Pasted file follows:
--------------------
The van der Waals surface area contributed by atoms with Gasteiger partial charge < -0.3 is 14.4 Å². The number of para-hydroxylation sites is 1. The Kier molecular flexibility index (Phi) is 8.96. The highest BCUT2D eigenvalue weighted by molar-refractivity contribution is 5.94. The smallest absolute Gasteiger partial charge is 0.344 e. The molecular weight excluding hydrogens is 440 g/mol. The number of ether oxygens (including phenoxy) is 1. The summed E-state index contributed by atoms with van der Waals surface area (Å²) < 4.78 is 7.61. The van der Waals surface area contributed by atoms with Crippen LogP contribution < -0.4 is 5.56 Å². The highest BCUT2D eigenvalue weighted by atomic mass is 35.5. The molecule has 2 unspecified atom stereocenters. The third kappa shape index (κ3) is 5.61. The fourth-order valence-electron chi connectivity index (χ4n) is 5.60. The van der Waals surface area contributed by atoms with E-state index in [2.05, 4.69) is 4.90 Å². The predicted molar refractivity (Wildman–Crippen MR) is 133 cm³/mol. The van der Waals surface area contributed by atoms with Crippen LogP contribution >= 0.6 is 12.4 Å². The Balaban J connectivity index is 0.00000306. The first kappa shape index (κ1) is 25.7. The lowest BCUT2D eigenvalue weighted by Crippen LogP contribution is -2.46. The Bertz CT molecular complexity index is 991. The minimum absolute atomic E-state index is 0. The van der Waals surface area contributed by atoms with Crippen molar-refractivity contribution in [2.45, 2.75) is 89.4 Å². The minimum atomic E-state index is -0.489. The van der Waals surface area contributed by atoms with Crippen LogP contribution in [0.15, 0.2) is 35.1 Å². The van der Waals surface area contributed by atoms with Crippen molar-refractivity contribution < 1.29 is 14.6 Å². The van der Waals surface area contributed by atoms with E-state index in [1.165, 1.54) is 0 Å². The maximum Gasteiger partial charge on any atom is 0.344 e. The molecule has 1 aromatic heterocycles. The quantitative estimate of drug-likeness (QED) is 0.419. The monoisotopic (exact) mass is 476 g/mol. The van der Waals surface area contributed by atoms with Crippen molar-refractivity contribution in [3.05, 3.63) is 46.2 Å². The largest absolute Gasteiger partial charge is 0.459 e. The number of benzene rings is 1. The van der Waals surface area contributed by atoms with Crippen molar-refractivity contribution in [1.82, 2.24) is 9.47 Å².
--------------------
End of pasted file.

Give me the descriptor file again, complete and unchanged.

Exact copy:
The van der Waals surface area contributed by atoms with Gasteiger partial charge < -0.3 is 14.4 Å². The number of para-hydroxylation sites is 1. The Kier molecular flexibility index (Phi) is 8.96. The highest BCUT2D eigenvalue weighted by molar-refractivity contribution is 5.94. The smallest absolute Gasteiger partial charge is 0.344 e. The molecular weight excluding hydrogens is 440 g/mol. The number of ether oxygens (including phenoxy) is 1. The summed E-state index contributed by atoms with van der Waals surface area (Å²) < 4.78 is 7.61. The van der Waals surface area contributed by atoms with Crippen LogP contribution < -0.4 is 5.56 Å². The highest BCUT2D eigenvalue weighted by atomic mass is 35.5. The molecule has 2 unspecified atom stereocenters. The third kappa shape index (κ3) is 5.61. The fourth-order valence-electron chi connectivity index (χ4n) is 5.60. The van der Waals surface area contributed by atoms with E-state index in [2.05, 4.69) is 4.90 Å². The predicted molar refractivity (Wildman–Crippen MR) is 133 cm³/mol. The van der Waals surface area contributed by atoms with Crippen LogP contribution >= 0.6 is 12.4 Å². The Balaban J connectivity index is 0.00000306. The first kappa shape index (κ1) is 25.7. The lowest BCUT2D eigenvalue weighted by Crippen LogP contribution is -2.46. The Bertz CT molecular complexity index is 991. The minimum absolute atomic E-state index is 0. The van der Waals surface area contributed by atoms with Crippen molar-refractivity contribution in [2.45, 2.75) is 89.4 Å². The minimum atomic E-state index is -0.489. The van der Waals surface area contributed by atoms with Crippen LogP contribution in [0.15, 0.2) is 35.1 Å². The van der Waals surface area contributed by atoms with Crippen molar-refractivity contribution < 1.29 is 14.6 Å². The van der Waals surface area contributed by atoms with E-state index in [1.165, 1.54) is 0 Å². The maximum Gasteiger partial charge on any atom is 0.344 e. The molecule has 1 aromatic heterocycles. The quantitative estimate of drug-likeness (QED) is 0.419. The monoisotopic (exact) mass is 476 g/mol. The van der Waals surface area contributed by atoms with Crippen molar-refractivity contribution in [3.05, 3.63) is 46.2 Å². The largest absolute Gasteiger partial charge is 0.459 e. The number of benzene rings is 1. The van der Waals surface area contributed by atoms with Crippen molar-refractivity contribution in [1.82, 2.24) is 9.47 Å².